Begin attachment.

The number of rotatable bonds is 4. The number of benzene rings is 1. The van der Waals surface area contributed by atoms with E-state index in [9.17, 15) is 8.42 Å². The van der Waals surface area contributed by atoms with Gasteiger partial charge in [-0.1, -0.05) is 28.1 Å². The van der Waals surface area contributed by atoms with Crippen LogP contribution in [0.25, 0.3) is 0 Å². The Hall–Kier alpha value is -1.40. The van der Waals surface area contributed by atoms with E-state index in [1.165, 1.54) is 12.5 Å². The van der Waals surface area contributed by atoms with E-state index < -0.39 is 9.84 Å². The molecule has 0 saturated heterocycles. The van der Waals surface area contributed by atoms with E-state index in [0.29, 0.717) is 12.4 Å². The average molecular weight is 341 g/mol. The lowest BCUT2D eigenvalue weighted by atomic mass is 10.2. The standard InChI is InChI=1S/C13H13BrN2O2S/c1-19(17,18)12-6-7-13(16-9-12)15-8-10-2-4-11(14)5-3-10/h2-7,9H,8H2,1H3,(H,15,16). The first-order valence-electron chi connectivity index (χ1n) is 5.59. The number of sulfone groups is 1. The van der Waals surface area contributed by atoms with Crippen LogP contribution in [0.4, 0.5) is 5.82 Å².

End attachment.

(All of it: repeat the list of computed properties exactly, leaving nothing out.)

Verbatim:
The number of rotatable bonds is 4. The number of benzene rings is 1. The van der Waals surface area contributed by atoms with E-state index in [9.17, 15) is 8.42 Å². The van der Waals surface area contributed by atoms with Gasteiger partial charge in [-0.1, -0.05) is 28.1 Å². The van der Waals surface area contributed by atoms with Crippen LogP contribution in [0.25, 0.3) is 0 Å². The Hall–Kier alpha value is -1.40. The van der Waals surface area contributed by atoms with E-state index in [1.165, 1.54) is 12.5 Å². The van der Waals surface area contributed by atoms with E-state index < -0.39 is 9.84 Å². The molecule has 0 saturated heterocycles. The van der Waals surface area contributed by atoms with E-state index in [0.29, 0.717) is 12.4 Å². The average molecular weight is 341 g/mol. The lowest BCUT2D eigenvalue weighted by atomic mass is 10.2. The standard InChI is InChI=1S/C13H13BrN2O2S/c1-19(17,18)12-6-7-13(16-9-12)15-8-10-2-4-11(14)5-3-10/h2-7,9H,8H2,1H3,(H,15,16). The first-order valence-electron chi connectivity index (χ1n) is 5.59. The number of sulfone groups is 1. The van der Waals surface area contributed by atoms with Crippen LogP contribution in [0.4, 0.5) is 5.82 Å².